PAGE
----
Bets on a pre-election rally looked safe early in Monday's trading session, but the major U.S. indexes could not hold the morning's gains eventually finding their way into the red. That is where the Nasdaq would finish with a small loss while the Dow Jones Industrial Average and the S&P 500 were able to manage only meager gains on the day. A close below 700 for the Russell 2000 could prove to be cause for concern.

Stats Table

It was another day of a mixed bag of economic data as personal incomes dropped for the first time in a year, leading to a smaller-than-expected rise in consumer spending during September. The Commerce Department said personal incomes fell 0.1% last month, the first decline since July 2009, and consumer spending rose by just 0.2%. The median estimate of 67 economists surveyed called for a 0.4% rise in consumer spending. On the bright side, the Commerce Department revised the August consumer spending number to an increase 0.5% from 0.4%.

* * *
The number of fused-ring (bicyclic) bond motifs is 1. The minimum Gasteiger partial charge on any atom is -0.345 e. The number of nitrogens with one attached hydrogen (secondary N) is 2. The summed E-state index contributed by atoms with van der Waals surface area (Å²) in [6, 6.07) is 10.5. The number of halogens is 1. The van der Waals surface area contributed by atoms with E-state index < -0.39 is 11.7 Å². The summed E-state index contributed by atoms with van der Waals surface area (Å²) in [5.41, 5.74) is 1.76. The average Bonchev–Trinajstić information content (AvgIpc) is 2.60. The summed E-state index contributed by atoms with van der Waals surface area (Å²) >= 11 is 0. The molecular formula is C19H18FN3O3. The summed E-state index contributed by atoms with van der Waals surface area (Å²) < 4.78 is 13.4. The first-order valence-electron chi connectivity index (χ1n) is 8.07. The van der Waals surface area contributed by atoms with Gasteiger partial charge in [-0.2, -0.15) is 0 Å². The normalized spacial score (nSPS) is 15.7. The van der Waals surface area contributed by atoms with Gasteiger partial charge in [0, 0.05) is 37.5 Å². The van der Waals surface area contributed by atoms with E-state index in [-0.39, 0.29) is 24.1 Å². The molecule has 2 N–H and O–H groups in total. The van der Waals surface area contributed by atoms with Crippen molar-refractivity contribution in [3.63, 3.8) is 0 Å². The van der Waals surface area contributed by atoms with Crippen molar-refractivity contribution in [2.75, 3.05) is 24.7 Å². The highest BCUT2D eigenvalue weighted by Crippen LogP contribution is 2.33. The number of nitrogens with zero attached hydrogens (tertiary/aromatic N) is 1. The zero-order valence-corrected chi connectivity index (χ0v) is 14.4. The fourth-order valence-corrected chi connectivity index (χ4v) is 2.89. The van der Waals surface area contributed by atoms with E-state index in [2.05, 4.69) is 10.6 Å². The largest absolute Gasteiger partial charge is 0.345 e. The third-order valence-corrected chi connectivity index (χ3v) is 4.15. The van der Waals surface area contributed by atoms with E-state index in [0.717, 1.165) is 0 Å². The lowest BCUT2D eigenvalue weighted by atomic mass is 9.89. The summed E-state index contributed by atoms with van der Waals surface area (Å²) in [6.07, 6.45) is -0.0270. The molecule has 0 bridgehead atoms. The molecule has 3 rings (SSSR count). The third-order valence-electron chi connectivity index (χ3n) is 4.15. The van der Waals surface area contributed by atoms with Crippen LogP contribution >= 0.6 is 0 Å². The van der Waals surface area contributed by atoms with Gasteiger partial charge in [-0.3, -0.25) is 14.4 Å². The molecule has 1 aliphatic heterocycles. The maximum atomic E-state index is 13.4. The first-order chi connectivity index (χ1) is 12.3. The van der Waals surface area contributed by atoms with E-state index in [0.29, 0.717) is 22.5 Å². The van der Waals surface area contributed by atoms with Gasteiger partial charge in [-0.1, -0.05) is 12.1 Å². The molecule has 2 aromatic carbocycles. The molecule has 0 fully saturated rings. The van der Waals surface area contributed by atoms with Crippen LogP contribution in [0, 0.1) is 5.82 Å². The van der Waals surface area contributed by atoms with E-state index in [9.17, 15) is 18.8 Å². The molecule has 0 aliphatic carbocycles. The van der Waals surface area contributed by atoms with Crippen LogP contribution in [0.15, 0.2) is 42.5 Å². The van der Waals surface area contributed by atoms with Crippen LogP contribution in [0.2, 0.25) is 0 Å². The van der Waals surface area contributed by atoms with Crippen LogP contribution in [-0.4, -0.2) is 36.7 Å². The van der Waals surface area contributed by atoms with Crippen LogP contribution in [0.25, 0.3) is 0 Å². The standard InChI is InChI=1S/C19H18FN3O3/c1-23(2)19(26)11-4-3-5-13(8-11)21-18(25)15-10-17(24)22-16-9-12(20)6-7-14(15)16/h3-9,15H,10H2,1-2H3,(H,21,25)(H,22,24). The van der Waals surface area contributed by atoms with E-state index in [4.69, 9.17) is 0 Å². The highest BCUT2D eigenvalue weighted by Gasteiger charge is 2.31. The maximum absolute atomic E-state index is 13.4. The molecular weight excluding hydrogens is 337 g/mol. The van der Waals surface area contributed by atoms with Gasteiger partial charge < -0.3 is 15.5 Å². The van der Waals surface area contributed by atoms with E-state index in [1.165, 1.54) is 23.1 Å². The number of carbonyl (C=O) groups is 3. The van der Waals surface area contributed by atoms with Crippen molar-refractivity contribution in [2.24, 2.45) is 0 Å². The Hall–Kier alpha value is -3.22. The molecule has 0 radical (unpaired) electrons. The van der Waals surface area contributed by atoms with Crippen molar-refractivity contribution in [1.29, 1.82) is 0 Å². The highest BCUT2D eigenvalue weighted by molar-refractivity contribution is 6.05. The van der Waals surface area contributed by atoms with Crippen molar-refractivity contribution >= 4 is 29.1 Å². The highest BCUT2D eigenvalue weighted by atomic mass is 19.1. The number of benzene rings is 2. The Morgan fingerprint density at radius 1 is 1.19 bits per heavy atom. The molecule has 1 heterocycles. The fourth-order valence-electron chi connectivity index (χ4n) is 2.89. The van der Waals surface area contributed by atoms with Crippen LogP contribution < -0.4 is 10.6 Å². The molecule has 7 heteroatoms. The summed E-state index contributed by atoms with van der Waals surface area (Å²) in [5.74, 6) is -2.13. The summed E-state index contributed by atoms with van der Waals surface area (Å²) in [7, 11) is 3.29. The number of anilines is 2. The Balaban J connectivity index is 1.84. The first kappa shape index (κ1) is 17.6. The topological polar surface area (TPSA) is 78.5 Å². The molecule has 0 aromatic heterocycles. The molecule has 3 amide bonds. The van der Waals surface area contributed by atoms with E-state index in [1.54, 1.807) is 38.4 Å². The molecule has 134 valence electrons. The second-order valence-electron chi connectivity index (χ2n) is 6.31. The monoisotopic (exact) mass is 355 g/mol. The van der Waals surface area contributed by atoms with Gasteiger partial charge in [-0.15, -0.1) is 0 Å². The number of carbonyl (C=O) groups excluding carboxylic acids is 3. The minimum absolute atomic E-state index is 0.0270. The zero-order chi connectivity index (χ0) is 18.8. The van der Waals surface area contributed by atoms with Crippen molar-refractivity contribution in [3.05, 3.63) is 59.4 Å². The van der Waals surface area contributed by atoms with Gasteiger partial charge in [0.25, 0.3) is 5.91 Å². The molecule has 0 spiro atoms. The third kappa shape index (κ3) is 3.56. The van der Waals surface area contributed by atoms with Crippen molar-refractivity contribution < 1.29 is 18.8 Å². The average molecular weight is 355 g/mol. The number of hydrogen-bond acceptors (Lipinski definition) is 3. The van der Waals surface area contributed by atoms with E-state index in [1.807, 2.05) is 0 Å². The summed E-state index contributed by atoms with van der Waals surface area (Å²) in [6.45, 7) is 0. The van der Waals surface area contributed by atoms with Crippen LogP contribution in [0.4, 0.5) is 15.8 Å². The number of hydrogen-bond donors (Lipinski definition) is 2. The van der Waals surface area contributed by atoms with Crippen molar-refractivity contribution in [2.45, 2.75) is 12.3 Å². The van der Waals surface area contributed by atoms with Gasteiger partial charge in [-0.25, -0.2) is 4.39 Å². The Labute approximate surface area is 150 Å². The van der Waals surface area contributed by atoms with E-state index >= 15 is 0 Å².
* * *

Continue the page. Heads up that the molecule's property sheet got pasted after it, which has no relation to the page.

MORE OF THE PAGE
Personal Incomes & Spending Chart

The Institute For Supply Management October manufacturing data was a bit more impressive, coming in at 56.9 compared to an estimate of 54.5. That is good for 15 consecutive months of expansion. ISM's Robert Nore detailed the following: ''Survey respondents note the recovery in autos, computers and exports as key drivers of this growth. Concerns about inventory growth are lessened by the improvement in new orders during October. With 14 of 18 industries reporting growth in October, manufacturing continues to outperform the other sectors of the economy.''